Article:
Interiorscape Contingency Planning: Why You Need a Rover

Call them what you will…emergency back up, secondary, extra, floater, roamer…their purpose is to do what ever needs done. And one of those things just might be to increase your profits.

What is a rover?

A rover should be experienced in all aspects of interior landscaping. When filling a rover position, you’ll want to find someone who has done a lot of plant care, especially enough to be able to deal with plants he or she doesn’t see regularly. You should feel confident that they will have no trouble familiarizing themselves with all your accounts. The rover should understand the requirements of installation and how to navigate your part of the country. Experience in heavy equipment operation would certainly be a plus. They should have a pesticide applicators license and be conversant with special operations like atrium maintenance, large material pruning, outdoor work (if you offer that service), etc. They should know how to operate the greenhouse (if you have one) and how to order plants and supplies. Some other things that are useful are experience in training, quality control, conducting meetings, and customer relations. It’s about you and what your company needs done. In other words, they can step in whenever they’re needed, wherever they’re needed.

Why are they necessary?

When an employee is on vacation, sick, or quits, having someone who can fill the position will save untold quantities of time, aggravation, and anxiety. Everyone else on staff continues with their own jobs, smooth and efficient, while the rover goes where the necessity is.

Ah, sounds lovely, but let’s get real. Profit margins are tight anyway, how are we going to find the money to support a person that has no real job? It seems like a luxury only the very rich (well, very large, no one is rich in this business) companies can afford.

True, to a certain degree. If you’re company is just you, and you’re content with that, then hopefully you already have procedures in place for these kinds of interruptions. If not, maybe you should seriously consider hiring a rover as back up.

Are you ready?

If you think you’re ready to hire a new employee, perhaps it makes more sense to hire an all-around experienced person rather than a basic plant technician or an untrained person new to the trade. It may cost a little more to begin with, but you should be able to raise your revenue from a combination of increased efficiency and new business. Down the road, should you choose to keep growing your operation, that experienced person will become either your supervisor or your rover, depending on their talents.

But does it work?

Hiring the most all-around experienced person you can find when you’re starting off makes good sense, but what if you’re a small to medium sized company? Surely you’ve experienced the scrambles that go on when you lose a staff member for whatever length of time. Maybe you’ve even thought about hiring a rover. Let me tell you my experience.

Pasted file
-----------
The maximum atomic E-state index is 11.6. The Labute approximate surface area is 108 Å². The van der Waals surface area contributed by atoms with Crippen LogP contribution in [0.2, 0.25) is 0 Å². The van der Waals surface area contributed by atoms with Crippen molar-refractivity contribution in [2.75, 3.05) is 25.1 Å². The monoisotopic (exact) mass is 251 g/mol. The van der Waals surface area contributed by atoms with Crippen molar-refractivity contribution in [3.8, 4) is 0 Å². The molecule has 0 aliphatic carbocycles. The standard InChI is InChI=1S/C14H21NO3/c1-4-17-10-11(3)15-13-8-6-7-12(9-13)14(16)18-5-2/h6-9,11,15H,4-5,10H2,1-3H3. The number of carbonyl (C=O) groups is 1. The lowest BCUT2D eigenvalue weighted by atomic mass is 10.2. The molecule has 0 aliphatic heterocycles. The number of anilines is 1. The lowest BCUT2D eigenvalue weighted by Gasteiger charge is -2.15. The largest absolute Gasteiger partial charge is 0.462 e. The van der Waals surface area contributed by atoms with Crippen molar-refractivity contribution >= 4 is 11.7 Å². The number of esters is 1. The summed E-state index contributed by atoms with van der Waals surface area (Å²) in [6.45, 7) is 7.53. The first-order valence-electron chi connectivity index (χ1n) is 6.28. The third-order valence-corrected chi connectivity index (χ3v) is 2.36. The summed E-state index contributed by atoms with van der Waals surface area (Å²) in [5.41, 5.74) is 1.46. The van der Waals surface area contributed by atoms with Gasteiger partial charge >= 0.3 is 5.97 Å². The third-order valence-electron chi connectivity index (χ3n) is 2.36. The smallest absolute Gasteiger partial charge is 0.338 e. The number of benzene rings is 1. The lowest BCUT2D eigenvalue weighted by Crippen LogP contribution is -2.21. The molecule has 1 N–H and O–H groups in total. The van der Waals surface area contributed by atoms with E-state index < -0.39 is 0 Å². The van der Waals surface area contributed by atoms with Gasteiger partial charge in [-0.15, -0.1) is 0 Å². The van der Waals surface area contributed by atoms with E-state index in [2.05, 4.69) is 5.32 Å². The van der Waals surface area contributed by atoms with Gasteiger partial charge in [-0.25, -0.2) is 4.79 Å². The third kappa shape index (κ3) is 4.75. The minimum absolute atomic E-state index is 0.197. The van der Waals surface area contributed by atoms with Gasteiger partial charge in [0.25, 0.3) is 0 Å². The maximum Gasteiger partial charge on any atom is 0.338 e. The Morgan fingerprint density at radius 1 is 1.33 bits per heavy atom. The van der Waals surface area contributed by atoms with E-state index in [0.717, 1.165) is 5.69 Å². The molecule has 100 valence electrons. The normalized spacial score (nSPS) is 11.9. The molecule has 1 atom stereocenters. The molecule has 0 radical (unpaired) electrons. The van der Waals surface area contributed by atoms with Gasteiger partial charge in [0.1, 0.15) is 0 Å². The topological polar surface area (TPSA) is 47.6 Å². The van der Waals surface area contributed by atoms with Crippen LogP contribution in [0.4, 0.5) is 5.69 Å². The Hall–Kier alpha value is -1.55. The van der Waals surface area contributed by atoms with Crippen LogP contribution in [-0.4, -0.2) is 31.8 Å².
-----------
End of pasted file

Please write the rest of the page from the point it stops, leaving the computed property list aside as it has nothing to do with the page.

One of the medium size companies (5 technicians, 2 installers, a supervisor, a sales person, a general manager, and the owner) I worked for many years ago was considering hiring a rover. The owner thought it might be a good idea, but she was worried that there wouldn’t be enough work for an “extra.” She went ahead and tried it. Guess what happened. There was never even an hour when that “extra” didn’t have something to do. That company went on to be one of the major interiorscaping companies in the Northeast.

There were many reasons for that company’s success, but at the top was its reputation for excellent service and highest customer satisfaction. Having a person who could step in and cover anyone’s job surely contributed. It certainly made life easier and more satisfying for the supervisor, who could do “supervisor things” instead of service as well as the installation people, who could complete all of their installations instead of covering an additional position. Likewise for the manager, who could actually manage instead of filling in for someone else. And especially for the owner, who could concentrate on selling new accounts and shmoozing old ones instead of doing the manager’s work because the manager was doing the supervisor’s work because the supervisor was doing absent technician’s work.  See how it goes?

Having a rover is like laying a big strong foundation before you start building your walls. Perhaps you think you can’t afford one, but if you consider what you’ll do if a “big storm” hits, you may see that the investment might just be worth it.  Guaranteed the rest of your people will thank you.

Marlie Graves, known as The Ficus Wrangler, has been keeping plants beautiful, training techs and relating to clients at half a dozen companies for 30 years. She studied creative writing and psychology in college and went on to start an independent film company with her first husband. She decided to focus on plants full time after completing the NYBG Horticulture School interior landscaping course. Marlie is retired, operates "The Ficus Wrangler" YouTube channel, contributes regularly to several houseplant forums, and is working on a plantcare book based on professional methods.

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